When Logic records audio, the audio is stored as PCM (pulse-code modulated) audio files on your computer's hard drive. These are simply uncompressed audio files, and Logic can create your choice of WAV, AIFF, or SDII PCM audio. AIFF files are the most common type of uncompressed audio files on the Macintosh, so let's choose AIFF as the file type for recording.


In the Preferences window's Audio pane, select the General tab.


Make sure the Recording File Type menu is set to AIFF.


Close the Preferences window.

Specifying a Record Path and Name

Unlike MIDI data, which is stored directly within the Logic song file, audio files are stored separately on your computer's hard drive. Audio files can be kept anywhere on your hard drive, though typically you should record to an Audio Files folder located in the same directory as your Logic project file. This type of file management makes it easy to find the files recorded for your song, and it also simplifies the process of backing up songs once you're done, because all the audio files are right there beside the project file. However, Logic provides you with full control over where audio files are recorded by allowing you to set your audio record path.

Each audio file you record needs a unique filename. Instead of manually naming each one, you can have Logic automatically use the name of the track as the filename. Logic will automatically add numbered extensions to the filename to prevent duplicates when you record on the same track multiple times.

Let's specify an appropriate record path and file-naming convention for your audio files.


Choose Audio > Set Audio Record Path (Logic Pro users can press the A key).

The Set Audio Record Path dialog opens.


At the top of the Set Audio Record Path dialog, select the Use Audio Object Name for File Name check box.


Having Logic use the Audio Object name as a basis for filenames is especially useful when you're recording multiple tracks at the same time.


In the "Core Audio recording path" area, click the Set button.

A dialog drops down from the Set Audio Record Path dialog's title bar.


Navigate to the Lesson 8 Project Files > Audio Files folder.


In the Save As text field, type an initial name for your audio recording.


Click the Set button.

The Audio Record Path is set and all new files will be recorded into the Lesson 8 Project Files > Audio Files folder.


If you do not choose a record path ahead of time, you will be prompted to choose a record path the first time you record-enable an audio track.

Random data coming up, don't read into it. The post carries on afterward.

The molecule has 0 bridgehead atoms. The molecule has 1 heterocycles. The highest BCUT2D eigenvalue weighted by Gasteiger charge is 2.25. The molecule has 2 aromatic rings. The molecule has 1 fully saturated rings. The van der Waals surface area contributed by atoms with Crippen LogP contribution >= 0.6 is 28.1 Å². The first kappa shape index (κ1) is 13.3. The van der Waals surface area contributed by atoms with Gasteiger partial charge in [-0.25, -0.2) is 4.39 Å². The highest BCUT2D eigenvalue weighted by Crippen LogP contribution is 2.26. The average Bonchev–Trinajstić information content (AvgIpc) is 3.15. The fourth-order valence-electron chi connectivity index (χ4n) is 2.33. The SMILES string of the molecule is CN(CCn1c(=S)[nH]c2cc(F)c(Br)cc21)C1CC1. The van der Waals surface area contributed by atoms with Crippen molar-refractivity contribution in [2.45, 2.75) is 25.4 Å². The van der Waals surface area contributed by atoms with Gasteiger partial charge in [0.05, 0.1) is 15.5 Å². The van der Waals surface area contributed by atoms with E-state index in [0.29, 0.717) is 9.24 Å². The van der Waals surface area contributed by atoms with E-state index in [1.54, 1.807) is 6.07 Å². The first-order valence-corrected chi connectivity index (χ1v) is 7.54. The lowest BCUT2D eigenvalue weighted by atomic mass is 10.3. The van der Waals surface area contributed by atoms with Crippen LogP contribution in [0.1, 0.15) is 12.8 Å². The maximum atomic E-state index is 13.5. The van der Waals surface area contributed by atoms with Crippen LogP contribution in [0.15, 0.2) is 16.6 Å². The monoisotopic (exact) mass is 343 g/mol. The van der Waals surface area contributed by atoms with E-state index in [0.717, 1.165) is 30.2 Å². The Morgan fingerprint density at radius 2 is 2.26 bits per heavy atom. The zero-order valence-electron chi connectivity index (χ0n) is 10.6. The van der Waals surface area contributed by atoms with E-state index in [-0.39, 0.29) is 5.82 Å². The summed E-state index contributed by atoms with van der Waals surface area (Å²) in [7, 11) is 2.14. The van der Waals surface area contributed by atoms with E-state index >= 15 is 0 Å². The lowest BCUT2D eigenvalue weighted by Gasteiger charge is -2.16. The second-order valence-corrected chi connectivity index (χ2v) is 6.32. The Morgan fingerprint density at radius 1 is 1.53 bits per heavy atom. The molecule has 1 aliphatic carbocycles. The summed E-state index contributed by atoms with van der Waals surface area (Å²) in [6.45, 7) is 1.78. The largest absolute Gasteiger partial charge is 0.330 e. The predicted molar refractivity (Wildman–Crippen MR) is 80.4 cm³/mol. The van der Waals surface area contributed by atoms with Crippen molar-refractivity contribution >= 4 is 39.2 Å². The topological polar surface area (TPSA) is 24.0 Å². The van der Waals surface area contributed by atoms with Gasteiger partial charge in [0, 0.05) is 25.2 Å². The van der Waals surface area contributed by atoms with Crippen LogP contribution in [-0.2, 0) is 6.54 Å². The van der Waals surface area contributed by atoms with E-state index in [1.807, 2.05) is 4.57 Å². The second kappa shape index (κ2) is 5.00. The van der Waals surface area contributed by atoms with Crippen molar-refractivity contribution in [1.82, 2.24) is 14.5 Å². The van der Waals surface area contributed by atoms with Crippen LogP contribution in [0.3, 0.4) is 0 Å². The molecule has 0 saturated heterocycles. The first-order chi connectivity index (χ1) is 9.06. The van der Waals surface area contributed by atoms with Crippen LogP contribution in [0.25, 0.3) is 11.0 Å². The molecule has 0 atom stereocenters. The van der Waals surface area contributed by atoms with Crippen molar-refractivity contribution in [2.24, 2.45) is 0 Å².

Click OK to confirm your settings and to close the Set Audio Record Path dialog.

Selecting Auto Input Monitoring (Logic Pro Only)

An audio track either can output the Audio Regions it finds as the SPL moves across them, or it can output the signal it receives from its input. Typically you want to hear the Audio Regions during playback and hear the input in the following two situations: when the track is record-enabled but the Transport is still (so you can set levels), and when the Transport is moving and in Record mode (which is the actual act of recording). Enabling Auto Input Monitoring automatically switches between the signals that are to be monitored, depending on the conditions just described.

Since this automatic switching is very helpful, let's go ahead and select Auto Input Monitoring.


Make sure that the Audio > Auto Input Monitoring option is selected.

Choosing a Maximum Recording Time

When you record audio in Logic, a Progress dialog pops open to tell you how long you can record. By default, you are able to record for only 15 minutes. This is a small safeguard that keeps you from filling up your hard disk with accidental recordings, but you can change this maximum recording time if necessary. To do so, visit the Set Audio Record Path dialog and deselect the Maximum Recording Time check box, or enter a new maximum recording time in the text box immediately underneath this setting.

Additionally, even with this setting off you may not have enough time to record, for example, a full 80 minutes' worth of audio, and this can make it difficult to master a CD-Audio disc in Logic. For example, if you are recording at 120 bpm, Logic will allow you to record only 71:16 minutes of audio. Happily, there's an easy answer. Due to the way Logic's sequencer works, each song can be a maximum of 2,158 bars in duration. Consequently to gain more recording time, just halve the bpm of your song! The available recording time will double.

Enabling the Replace Mode

In most cases when you are recording, you'll want to use something called the Replace mode. This simply means that when Logic is recording onto a track, any information on that part of the track is overwritten with a new Object. In other words, Logic behaves like a regular audiocassette recorder. However, Logic does not rewrite or delete the previously recorded audio on the hard driveit's still part of the audio file and you can get it back at any time. This gives a huge advantage over the cassette recorder: You can always undo your recording and go back to where you were before!


Recording without the Replace mode can get very confusing. Without Replace engaged, Logic will present multiple recorded Objects on the same track. In an audio track, only one of these Objects can be heard at a time. But in a MIDI track, multiple Objects can be heard from the same track. Sometimes the Objects overlap to the point where you may be hearing things that you can't see in the Arrange window.

  1. Click the Replace button in the Transport panel. (The Tool Tip for this button says Toggle Erase Mode, but don't get confusedit is the Replace Mode).

    Apple Pro Training Series Logic Pro 7 and Logic Express 7
    Apple Pro Training Series: Logic Pro 7 and Logic Express 7
    ISBN: 032125614X
    EAN: 2147483647
    Year: 2005
    Pages: 197
    Authors: Martin Sitter